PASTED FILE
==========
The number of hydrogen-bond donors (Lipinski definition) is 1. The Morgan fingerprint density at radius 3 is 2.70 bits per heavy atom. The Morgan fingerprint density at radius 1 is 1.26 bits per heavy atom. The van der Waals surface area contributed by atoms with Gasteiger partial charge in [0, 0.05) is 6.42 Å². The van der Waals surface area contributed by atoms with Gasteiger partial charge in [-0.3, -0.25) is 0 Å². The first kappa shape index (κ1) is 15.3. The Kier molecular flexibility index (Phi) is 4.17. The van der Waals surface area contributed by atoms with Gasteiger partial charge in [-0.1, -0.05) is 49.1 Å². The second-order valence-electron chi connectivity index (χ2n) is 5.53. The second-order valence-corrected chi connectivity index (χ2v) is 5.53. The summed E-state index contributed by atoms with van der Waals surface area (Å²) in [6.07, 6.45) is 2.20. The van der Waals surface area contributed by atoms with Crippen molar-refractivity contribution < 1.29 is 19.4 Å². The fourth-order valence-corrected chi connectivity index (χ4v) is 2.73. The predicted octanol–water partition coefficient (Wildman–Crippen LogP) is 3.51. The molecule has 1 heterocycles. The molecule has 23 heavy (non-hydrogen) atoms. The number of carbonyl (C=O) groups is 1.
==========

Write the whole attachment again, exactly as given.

The number of hydrogen-bond donors (Lipinski definition) is 1. The Morgan fingerprint density at radius 3 is 2.70 bits per heavy atom. The Morgan fingerprint density at radius 1 is 1.26 bits per heavy atom. The van der Waals surface area contributed by atoms with Gasteiger partial charge in [0, 0.05) is 6.42 Å². The van der Waals surface area contributed by atoms with Gasteiger partial charge in [-0.3, -0.25) is 0 Å². The first kappa shape index (κ1) is 15.3. The Kier molecular flexibility index (Phi) is 4.17. The van der Waals surface area contributed by atoms with Gasteiger partial charge in [-0.1, -0.05) is 49.1 Å². The second-order valence-electron chi connectivity index (χ2n) is 5.53. The second-order valence-corrected chi connectivity index (χ2v) is 5.53. The summed E-state index contributed by atoms with van der Waals surface area (Å²) in [6.07, 6.45) is 2.20. The van der Waals surface area contributed by atoms with Crippen molar-refractivity contribution < 1.29 is 19.4 Å². The fourth-order valence-corrected chi connectivity index (χ4v) is 2.73. The predicted octanol–water partition coefficient (Wildman–Crippen LogP) is 3.51. The molecule has 1 heterocycles. The molecule has 23 heavy (non-hydrogen) atoms. The number of carbonyl (C=O) groups is 1.